International Organization for Standardization (ISO) - Explained
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Table of ContentsWhat is the International Organization for Standardization?Academic Research on the International Organization for Standardization (ISO)
What is the International Organization for Standardization?
The International Organization for Standardization (ISO) is an international organization that develops and publishes international business standards. These standards are incorporated by businesses throughout the world.
Within the catalog of international standards, there are 97 unique fields, including technology, clothing, civil engineering, healthcare, metallurgy, railway engineering, aircraft, jewelry, paint, agriculture, and weapons.
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Academic Research on the International Organization for Standardization (ISO)
- Organizing international standardization: ISO and the IASC in quest of authority, Hallstrom, K. T. (2004). In this book, there is an investigation about the ways, ISO develops, makes negotiations and maintains the legitimacy and powers, so that the organisations, companies and states may be able to imply with the voluntary standards of their institution. It assesses the activities and structure of IASC (International According Standards Committee) and ISO (International Organisation for Standardisation). In ISO, the Technical Committee 176 has been studied. It maintains standards for quality management and quality assurance. Most of the companies implement ISO 9000 worldwide. IASC is responsible for maintaining global standards to increase demand for the best financial reporting. The standardisation entities analyse the documents and conduct interviews. The writer discusses the system, variable logic and internal efforts that depict how voluntary implementation plans generate adoption and keep up the technical standards in an effective manner.
- Whose standard is it, anyway? How the tobacco industry determines the International Organization for Standardization (ISO) standards for tobacco and tobacco , Bialous, S. A., & Yach, D. (2001). Tobacco control, 10(2), 96-104.The objective of this paper is to analyse how the tobacco industry develops international standards for its products and effect on ISO (International Organisation for Standardisation).The documents of the tobacco industry have been analysed publicly as settled by MSA (Master Settlement Agreement) and MTT (Minnesota Tobacco Trial). The search terms are Barclay, IDO, Compensation & Machine Smoking, CORESTA (Cooperation Centre for Scientific Research Relative to Tobacco), (TND) Tar and Nicotine Deliveries, etc.So, the tobacco industry has a crucial role in providing scientific proof. It also suggests the international standards determined for tobacco products in many areas. It includes measuring nicotine yields and cigarette tar.We can conclude that the standards of tobacco products developed by ISO are not appropriate for making regulatory policies. We cannot make a health claim on the basis of ISO standards for tobacco products. The need arises to make international groups and tobacco control words of mouth involving with ISO activities, but without any delay and with the help of their organisations for national standardisation.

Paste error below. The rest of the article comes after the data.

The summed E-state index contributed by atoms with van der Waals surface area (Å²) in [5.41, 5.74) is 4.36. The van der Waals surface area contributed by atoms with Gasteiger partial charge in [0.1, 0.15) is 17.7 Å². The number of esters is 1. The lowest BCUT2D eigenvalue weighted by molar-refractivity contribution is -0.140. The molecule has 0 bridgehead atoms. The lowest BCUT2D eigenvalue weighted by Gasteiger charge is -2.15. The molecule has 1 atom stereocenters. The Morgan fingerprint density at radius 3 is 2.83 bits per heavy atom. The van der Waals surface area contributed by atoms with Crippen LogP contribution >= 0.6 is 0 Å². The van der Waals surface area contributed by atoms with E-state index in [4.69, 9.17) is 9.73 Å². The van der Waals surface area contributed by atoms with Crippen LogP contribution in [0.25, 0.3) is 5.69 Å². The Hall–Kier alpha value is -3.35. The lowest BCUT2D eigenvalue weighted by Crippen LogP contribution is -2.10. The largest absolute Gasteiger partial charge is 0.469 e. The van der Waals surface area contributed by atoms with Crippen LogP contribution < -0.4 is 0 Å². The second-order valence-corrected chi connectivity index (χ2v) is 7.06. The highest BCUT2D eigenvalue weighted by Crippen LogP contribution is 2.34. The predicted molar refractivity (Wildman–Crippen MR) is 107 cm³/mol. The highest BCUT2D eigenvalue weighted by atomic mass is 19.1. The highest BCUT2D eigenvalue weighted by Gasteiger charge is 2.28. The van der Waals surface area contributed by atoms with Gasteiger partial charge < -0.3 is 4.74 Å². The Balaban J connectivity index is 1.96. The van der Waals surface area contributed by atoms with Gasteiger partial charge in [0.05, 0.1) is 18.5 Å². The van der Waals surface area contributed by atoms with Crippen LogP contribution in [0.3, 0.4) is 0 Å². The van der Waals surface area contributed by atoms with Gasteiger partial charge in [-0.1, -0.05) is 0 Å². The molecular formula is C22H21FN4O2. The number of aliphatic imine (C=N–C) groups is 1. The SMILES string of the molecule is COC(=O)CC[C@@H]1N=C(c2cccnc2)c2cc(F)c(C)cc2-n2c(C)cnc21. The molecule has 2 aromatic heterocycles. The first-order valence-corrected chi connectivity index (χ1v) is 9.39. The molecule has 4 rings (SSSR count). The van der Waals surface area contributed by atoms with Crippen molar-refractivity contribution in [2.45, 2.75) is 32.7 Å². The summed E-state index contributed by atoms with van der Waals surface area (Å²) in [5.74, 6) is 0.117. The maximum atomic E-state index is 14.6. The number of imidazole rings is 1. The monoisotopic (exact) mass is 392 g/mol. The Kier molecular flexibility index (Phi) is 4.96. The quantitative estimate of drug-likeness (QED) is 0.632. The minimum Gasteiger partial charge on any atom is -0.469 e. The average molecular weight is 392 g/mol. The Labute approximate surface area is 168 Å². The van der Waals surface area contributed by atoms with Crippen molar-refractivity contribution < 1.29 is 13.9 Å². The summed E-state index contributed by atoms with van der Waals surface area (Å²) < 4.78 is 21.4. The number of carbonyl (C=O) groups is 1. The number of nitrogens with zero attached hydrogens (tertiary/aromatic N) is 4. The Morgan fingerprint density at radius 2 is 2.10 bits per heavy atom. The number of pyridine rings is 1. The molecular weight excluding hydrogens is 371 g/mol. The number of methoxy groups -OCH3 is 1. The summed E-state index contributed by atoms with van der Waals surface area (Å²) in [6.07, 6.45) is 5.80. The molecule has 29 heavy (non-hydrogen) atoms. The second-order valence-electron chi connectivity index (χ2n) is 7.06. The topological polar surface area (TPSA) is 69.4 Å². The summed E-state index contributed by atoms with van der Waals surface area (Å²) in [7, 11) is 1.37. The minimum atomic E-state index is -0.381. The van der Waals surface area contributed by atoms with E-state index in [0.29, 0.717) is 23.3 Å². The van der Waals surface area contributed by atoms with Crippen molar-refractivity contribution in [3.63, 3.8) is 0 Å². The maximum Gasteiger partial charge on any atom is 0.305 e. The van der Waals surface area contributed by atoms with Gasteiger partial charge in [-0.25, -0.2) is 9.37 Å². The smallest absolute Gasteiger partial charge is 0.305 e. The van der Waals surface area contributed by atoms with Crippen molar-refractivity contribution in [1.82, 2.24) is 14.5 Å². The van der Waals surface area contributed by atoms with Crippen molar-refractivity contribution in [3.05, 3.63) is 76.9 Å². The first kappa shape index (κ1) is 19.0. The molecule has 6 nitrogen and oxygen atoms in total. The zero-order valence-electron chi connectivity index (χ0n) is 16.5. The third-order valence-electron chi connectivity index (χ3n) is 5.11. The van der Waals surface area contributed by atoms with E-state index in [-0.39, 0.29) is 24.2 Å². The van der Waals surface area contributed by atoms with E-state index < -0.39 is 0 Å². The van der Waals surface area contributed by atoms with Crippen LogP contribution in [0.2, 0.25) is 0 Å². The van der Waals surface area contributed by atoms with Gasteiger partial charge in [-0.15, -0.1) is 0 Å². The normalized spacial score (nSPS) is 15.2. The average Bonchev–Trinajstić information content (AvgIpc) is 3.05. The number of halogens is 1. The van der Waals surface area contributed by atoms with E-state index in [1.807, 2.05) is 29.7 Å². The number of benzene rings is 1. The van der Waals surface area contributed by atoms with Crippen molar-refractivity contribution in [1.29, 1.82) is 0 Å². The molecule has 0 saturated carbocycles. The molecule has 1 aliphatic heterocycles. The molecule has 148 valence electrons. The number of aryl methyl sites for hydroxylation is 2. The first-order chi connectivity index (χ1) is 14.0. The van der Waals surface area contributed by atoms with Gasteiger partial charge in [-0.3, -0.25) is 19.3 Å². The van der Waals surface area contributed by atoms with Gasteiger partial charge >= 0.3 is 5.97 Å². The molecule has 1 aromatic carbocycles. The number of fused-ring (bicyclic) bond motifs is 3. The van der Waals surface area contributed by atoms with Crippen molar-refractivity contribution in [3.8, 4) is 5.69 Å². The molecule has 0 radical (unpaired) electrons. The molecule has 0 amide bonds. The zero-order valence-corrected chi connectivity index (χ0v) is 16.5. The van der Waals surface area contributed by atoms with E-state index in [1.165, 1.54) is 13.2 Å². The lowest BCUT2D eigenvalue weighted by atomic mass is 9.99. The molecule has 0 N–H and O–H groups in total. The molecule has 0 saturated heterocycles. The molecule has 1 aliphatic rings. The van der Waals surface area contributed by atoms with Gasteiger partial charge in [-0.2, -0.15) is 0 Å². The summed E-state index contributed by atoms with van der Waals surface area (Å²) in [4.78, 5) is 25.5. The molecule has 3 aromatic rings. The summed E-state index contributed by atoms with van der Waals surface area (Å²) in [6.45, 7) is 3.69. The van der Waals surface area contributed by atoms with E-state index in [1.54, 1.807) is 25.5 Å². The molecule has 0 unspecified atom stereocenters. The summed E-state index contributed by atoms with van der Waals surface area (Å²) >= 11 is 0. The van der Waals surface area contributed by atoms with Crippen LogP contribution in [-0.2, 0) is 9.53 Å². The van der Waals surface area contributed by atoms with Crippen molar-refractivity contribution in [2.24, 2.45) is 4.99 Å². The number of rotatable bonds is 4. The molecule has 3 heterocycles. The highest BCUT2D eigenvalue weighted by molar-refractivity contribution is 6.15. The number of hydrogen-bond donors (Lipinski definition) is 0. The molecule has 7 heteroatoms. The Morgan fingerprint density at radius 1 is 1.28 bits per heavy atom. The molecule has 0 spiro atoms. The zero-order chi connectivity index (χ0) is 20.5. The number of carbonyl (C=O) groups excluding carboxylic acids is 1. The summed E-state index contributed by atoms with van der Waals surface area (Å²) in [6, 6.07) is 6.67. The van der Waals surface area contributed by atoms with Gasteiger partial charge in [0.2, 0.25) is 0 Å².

- Global competition, institutions, and the diffusion of organizational practices: The international spread of ISO 9000 quality certificates, Guler, I., Guilln, M. F., & Macpherson, J. M. (2002). Administrative science quarterly, 47(2), 207-232. Panel information on quality certification of the ISO 9000 is used in eighty-five countries between 1993-1998. This is for a better understanding of the cross-national spread of institutional practice. The author follows Neo-Institutional theory to stress on the mimetic, coercive and normative impacts that come from the industrys exposure in a country to a strong reference of critical resources, industrys experiences situated in other countries and a common group of concerning technical information. To understand the procedural concepts of how industries of different countries affect the adoption rate of each other, the authors use social networks. Regression outcomes provide assistance to the predictions that the countries and foreign multinationals play an active role in powerful isomorphism and cohesive commercial relationships among states create strong and normative impact.